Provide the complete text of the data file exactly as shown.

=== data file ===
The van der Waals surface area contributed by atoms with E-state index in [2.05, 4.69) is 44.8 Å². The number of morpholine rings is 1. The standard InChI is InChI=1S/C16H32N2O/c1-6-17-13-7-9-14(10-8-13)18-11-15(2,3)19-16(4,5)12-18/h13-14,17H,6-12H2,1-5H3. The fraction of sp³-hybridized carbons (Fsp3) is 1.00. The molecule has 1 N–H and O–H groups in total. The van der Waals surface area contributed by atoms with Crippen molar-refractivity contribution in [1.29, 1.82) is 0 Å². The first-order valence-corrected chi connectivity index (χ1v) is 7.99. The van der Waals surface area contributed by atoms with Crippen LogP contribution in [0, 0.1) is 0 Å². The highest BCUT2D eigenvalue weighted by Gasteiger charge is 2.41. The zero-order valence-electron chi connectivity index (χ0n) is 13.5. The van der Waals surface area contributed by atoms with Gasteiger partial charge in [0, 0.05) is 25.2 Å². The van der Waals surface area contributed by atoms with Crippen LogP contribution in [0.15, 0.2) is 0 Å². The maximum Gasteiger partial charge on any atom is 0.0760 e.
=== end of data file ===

The van der Waals surface area contributed by atoms with E-state index in [2.05, 4.69) is 44.8 Å². The number of morpholine rings is 1. The standard InChI is InChI=1S/C16H32N2O/c1-6-17-13-7-9-14(10-8-13)18-11-15(2,3)19-16(4,5)12-18/h13-14,17H,6-12H2,1-5H3. The fraction of sp³-hybridized carbons (Fsp3) is 1.00. The molecule has 1 N–H and O–H groups in total. The van der Waals surface area contributed by atoms with Crippen molar-refractivity contribution in [1.29, 1.82) is 0 Å². The first-order valence-corrected chi connectivity index (χ1v) is 7.99. The van der Waals surface area contributed by atoms with Crippen LogP contribution in [0, 0.1) is 0 Å². The highest BCUT2D eigenvalue weighted by Gasteiger charge is 2.41. The zero-order valence-electron chi connectivity index (χ0n) is 13.5. The van der Waals surface area contributed by atoms with Gasteiger partial charge in [0, 0.05) is 25.2 Å². The van der Waals surface area contributed by atoms with Crippen LogP contribution in [0.15, 0.2) is 0 Å². The maximum Gasteiger partial charge on any atom is 0.0760 e.